You know you need to simplify, but with all the stuff around the house… where do we even start decluttering?
Simplifying is a two-part task:
- Changing habits
- Decluttering the excess
First off, changing habits: Picking up regularly, doing dishes after each meal, and avoiding shopping as a way to enjoy “recreation.”
Then decluttering all the excess in your home. And by decluttering, I mean to get it out of the house. We’re not rearranging, we’re not reorganizing- no, we’re removing it from our lives. That is going to make our lives easier.
1. Changing Habits
Picking up regularly
This is something I didn’t want to do.
I didn’t enjoy putting things away, so I wouldn’t.
I would leave things out and say “I’m just too lazy, I don’t feel like it, I’ll do it later.”
As if I would ever feel like putting things away later!
And how is that even lazy, when I was actually making myself work twice as hard?
Deciding to pick up after yourself ASAP, puts the power back in your hands.
When we leave stuff laying around- we’re allowing it to control us.
Does the coffee cup really care if I put it in the sink or leave it out? No! But if I don’t deal with it now, it’s almost as if that coffee cup sits and mocks me: “I’ll have to be dealt with at some point! And I’ll sit here until you do! Just you wait and see!!”
Doing dishes after each meal
I used to hate doing dishes too. I would wait until every single dish in the house was dirty and then I would begrudgingly go into the kitchen and spend hours washing everything. Thinking the entire time what a victim I was and how I sacrificed for my family so they could eat off clean dishes- and no one ever appreciated such sacrifice. *Back of hand to forehead in a dramatic gesture.*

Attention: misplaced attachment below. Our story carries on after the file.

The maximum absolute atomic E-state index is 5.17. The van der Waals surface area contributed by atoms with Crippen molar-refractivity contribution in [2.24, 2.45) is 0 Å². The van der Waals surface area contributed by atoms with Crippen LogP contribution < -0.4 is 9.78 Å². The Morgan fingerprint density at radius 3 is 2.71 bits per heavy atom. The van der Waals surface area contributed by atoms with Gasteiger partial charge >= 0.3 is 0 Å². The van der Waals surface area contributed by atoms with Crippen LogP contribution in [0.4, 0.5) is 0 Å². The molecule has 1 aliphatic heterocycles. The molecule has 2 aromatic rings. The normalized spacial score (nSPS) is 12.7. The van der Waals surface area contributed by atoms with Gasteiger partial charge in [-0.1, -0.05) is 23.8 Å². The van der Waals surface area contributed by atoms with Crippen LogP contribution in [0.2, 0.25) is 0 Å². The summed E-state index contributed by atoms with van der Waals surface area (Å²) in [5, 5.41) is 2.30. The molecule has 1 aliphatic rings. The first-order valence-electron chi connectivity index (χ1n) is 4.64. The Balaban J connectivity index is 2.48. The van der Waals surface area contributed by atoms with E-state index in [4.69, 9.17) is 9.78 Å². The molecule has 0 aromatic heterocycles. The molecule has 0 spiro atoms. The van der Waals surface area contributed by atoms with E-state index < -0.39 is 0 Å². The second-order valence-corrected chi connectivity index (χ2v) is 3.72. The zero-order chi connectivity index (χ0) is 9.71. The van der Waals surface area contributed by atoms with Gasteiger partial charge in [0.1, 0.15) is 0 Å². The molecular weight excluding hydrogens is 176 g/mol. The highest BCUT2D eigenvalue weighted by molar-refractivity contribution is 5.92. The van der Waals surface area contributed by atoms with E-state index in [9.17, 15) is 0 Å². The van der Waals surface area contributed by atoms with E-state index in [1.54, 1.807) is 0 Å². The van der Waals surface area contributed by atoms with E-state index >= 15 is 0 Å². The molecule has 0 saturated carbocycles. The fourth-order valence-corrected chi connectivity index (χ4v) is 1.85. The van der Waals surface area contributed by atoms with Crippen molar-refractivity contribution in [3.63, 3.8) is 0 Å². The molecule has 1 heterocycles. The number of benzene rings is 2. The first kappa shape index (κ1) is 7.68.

When I finally learned to wash dishes after every meal, I found that it only took me a couple of minutes. Maybe even 1.5 minutes. It wasn’t much. And the sink was always clean, everything was ready for whatever task I needed to do- and just like that coffee cup sitting out mocking me… the dishes couldn’t do that anymore either.
No more “Oh yeah, I still have to deal with the dishes.”
NOPE! They were done!!
Then there is recreational shopping
We can’t possibly simplify our home if we’re continually shopping and bringing more things into it.
Don’t get me wrong- I like stuff. I love going to Target or The Home Store and finding fun new ways to decorate and organize things!
I desperately wanted to declutter and embrace minimalism, and it certainly wasn’t working when I’d bring things home each week.
For me, it’s helped to stop scrolling through Instagram and Pinterest (magazines had to go as well).
Sure, it was inspiring, but it also gave me a deep sense of discontentment. I wished my husband liked DIY projects and would build me things. I wanted different paint colors on the walls. There was always better shelving and cuter pictures.
Shopping fed into that as well and every time I went out, I came back disliking my house a little bit more.